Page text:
Indian casinos are big in the United States. No matter where you are in the country, you’re probably no more than 3 hours away from an Indian casino. And more Indian casinos are popping up or expanding every single year.
It all started with the tax man
The history of Indian gaming in the US dates back to a couple named Russell and Helen Bryan. Almost 50 years ago, the County of Itasca, Minnesota attempted to levy a property tax on their house, which was located in the Chippewa Indian Reservation. The couple felt that the county had no authority to do this.
After appealing to the courts and being shot down several times, Russell and Helen Bryan finally got a judgment in their favor from the US Supreme Court.
But that’s not all that happened. In the unanimous judgment, Justice Brennan ruled that states lack jurisdiction to regulate any activity on Indian reservations.
No jurisdiction, you say?
Russell and Helen Bryan weren’t the only ones who paid attention to the Supreme Court ruling. Indian tribes around the country realized that this was an open invitation to do many things that were against state laws – and that includes gambling.
States lack jurisdiction to regulate any activity on Indian reservations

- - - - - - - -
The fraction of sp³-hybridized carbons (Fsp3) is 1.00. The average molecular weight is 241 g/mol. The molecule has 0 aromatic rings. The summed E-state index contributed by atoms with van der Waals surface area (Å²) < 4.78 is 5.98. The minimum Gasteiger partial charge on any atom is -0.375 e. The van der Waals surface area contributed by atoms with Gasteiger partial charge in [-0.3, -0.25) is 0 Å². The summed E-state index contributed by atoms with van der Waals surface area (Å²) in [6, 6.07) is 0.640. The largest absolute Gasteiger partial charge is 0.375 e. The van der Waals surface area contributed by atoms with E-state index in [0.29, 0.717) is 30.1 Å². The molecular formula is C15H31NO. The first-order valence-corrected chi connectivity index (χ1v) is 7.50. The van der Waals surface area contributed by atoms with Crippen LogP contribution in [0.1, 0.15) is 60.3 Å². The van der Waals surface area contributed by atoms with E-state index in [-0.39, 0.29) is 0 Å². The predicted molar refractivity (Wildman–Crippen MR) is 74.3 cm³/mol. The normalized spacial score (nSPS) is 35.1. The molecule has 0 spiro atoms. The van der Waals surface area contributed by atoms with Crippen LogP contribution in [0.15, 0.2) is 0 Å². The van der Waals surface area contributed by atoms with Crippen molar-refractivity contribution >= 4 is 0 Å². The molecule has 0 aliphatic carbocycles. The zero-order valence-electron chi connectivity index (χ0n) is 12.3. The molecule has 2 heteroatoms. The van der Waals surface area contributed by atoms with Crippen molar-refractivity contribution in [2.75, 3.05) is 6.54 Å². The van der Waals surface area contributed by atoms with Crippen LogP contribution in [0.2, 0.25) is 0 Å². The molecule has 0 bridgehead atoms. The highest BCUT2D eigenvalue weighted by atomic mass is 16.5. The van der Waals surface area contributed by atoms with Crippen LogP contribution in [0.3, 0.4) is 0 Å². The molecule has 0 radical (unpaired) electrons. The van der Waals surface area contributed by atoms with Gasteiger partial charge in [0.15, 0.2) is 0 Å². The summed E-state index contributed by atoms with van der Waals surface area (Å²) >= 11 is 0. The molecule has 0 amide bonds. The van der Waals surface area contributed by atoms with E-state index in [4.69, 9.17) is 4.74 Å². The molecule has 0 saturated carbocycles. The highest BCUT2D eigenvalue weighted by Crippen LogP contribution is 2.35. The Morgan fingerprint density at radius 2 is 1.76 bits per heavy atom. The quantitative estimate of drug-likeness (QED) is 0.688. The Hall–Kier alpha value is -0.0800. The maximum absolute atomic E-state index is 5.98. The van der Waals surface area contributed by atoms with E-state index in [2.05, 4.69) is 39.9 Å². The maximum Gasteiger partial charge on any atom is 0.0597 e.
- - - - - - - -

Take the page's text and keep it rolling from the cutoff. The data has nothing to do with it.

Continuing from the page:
The Seminole Tribe, located in Florida, was the first to bite. Their chief approved the construction of a high-stakes bingo facility. Given Florida’s fairly strict gambling laws, it’s no surprise that players from around the area fell in love. Games were operated 6 days a week and offered jackpots far larger than the $100 Florida maximum.
Players were having more fun than they had in years, and the Seminole Tribe saw a huge increase in revenue to improve tribal services. Everyone was happy… except the State of Florida.
Can’t we all just get along?
With every ruling in favor of the Indians and their casinos, state governments grew concerned. Florida, California, and others felt that Indians now had an unfair advantage over the already established gambling venues authorized by state law.
So, in 1988, Congress passed the Indian Gaming Regulatory Act, and President Ronald Reagan signed his approval. The law now mandates that Indian reservations still have ultimate sovereignty over most gaming activities, but a tribal-state compact must be signed before a tribe can engage in so-called Class III gaming.
Fast-forward to today
So why are Indian casinos so prevalent? We can narrow it down to two reasons: pro-Indian court rulings, and huge revenue potential.
We can narrow it down to two reasons: pro-Indian court rulings, and huge revenue potential
But despite the huge success of Indian gambling around the US, it’s still an issue that courts are dealing with every day. Many states are still not satisfied with tribal-state compact arrangements, and a new tax or regulatory policy could have a big impact. But one thing is for certain: Indian casinos aren’t going anywhere.